I’m also the author of a new book that came out this year, which I was actually working on when I decided to apply for the Maintainers Fellowship, and that book is a collection of 10 interviews that I recorded with various workers in the United States, and those interviews were recorded after the first year of COVID-19. I spoke to them about their lives, their jobs, their struggles, their experience of COVID-19 in that first pivotal year when the world itself seemed to break apart.

And so, the experience of applying for, and being a fellow in the Maintainers Fellowship program is, for me, intimately tied to the project of my book, The Work of Living, and the work that I do at The Real News Network and at Working People every week. I had spent so much time during the COVID-19 pandemic interviewing essential workers, both workers who were deemed essential by their employers, by the government, but also so many people who do essential work even if we don’t call it that or recognize it as such. Whether that is domestic labor, parenting, whether that is gig work, whether that is working in warehouses or other areas of the supply chain that we all depended on during COVID-19 and beyond.

So when I applied for this fellowship, I was very much in the mind space of wanting to continue to lift up the flesh and blood human beings upon whom our entire infrastructure depends, our entire economy depends, and so much else that we take for granted in this world depends. I thought it was essential for whatever kinds of discussions we, as a group of fellows, got into about the maintenance of our shared world, the built infrastructure and architecture of that world, the economic systems that drive and shape the world that we all inhabit. I wanted to lift up the voices and struggles and jobs and insight of the people who are actually making the world itself run.

That’s really what I came into this fellowship wanting to do, and I genuinely couldn’t be prouder of the work that we as a group have done together. And I think that I definitely had bigger ambitions for what I wanted to do coming into the fellowship, but it’s actually quite indicative of the work that we’ve all done together to say that, once we started getting into the thick of it, we realized, well, there’s so much here to look at that we should really zero in on one or two topics and really focus on those.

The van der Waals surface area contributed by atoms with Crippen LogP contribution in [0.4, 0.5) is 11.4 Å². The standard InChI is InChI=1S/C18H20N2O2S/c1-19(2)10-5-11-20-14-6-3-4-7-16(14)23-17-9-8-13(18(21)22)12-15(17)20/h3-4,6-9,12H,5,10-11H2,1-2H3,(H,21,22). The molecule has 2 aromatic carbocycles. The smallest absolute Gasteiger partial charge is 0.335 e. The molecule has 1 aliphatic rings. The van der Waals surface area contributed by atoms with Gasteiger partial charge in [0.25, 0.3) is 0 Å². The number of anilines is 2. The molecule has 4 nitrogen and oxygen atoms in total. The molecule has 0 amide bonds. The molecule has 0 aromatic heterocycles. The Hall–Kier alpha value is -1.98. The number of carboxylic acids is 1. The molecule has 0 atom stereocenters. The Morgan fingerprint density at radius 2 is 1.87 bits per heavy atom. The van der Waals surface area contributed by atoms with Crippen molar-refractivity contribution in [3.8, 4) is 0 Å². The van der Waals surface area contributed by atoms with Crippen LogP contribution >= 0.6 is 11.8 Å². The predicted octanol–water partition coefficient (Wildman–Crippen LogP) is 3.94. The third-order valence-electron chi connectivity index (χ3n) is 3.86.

So for me, wanting to think about maintenance and care and infrastructure through the lenses of the lives of the working people upon whom our lives and economy and supply chains depend, I realized very quickly, you can’t just build from that without doing the patient work of talking to people and listening carefully to them, talking amongst our fellows about what we’re hearing from the different folks that we were talking to. So we necessarily had to slow down to focus on what was in front of us instead of trying to achieve more than any group possibly could in the span of a year. I’m incredibly grateful to the Maintainers for offering us that opportunity.

Leila D. Behjat:  My name is Leila Behjat. My background is German-Iranian, and I’m a trained architect that, over the years, has moved into renovation with healthier building materials and a specific interest in circularity. Now we have a term for it. Since 2019, I’ve been a senior researcher at Parsons Healthy Materials Lab where I focus a lot on vetting materials towards their material health. The whole mission is to support the design and architecture fields, to make change and make spaces healthier, simply spoken.

I’m also a mother of two daughters, which is very important, because it is bleeding into my remote work life a lot. At Parsons Healthy Materials Lab is also where I met the most wonderful Sam. Sam Bennett is a designer and also an educator. She teaches at several schools including Parsons School of Design and Pratt. And because she’s not here, I get to say that she’s an extremely talented and devoted maker. She’s specifically an expert in repairing textiles. A shout-out to her Instagram handle is Little French Fry, so you can find her there and see some of her work.

It was really Sam who asked me. She had heard about this fellowship. She asked me whether I’d want to work with her on this topic of maintenance and care. My first impulse was to work with Sam. I really, truly adore this wonderful woman. And so, that was my first impulse. I would’ve said yes to anything. But then, diving into the topic, I realized that this is really something that I also truly am very curious about. Then, I think what we’re all saying at this point, just realizing that this is a fantastic opportunity to tap into different hearts and minds and different viewpoints of people from who knows where. That was such a wealthy opportunity that I didn’t want to miss out.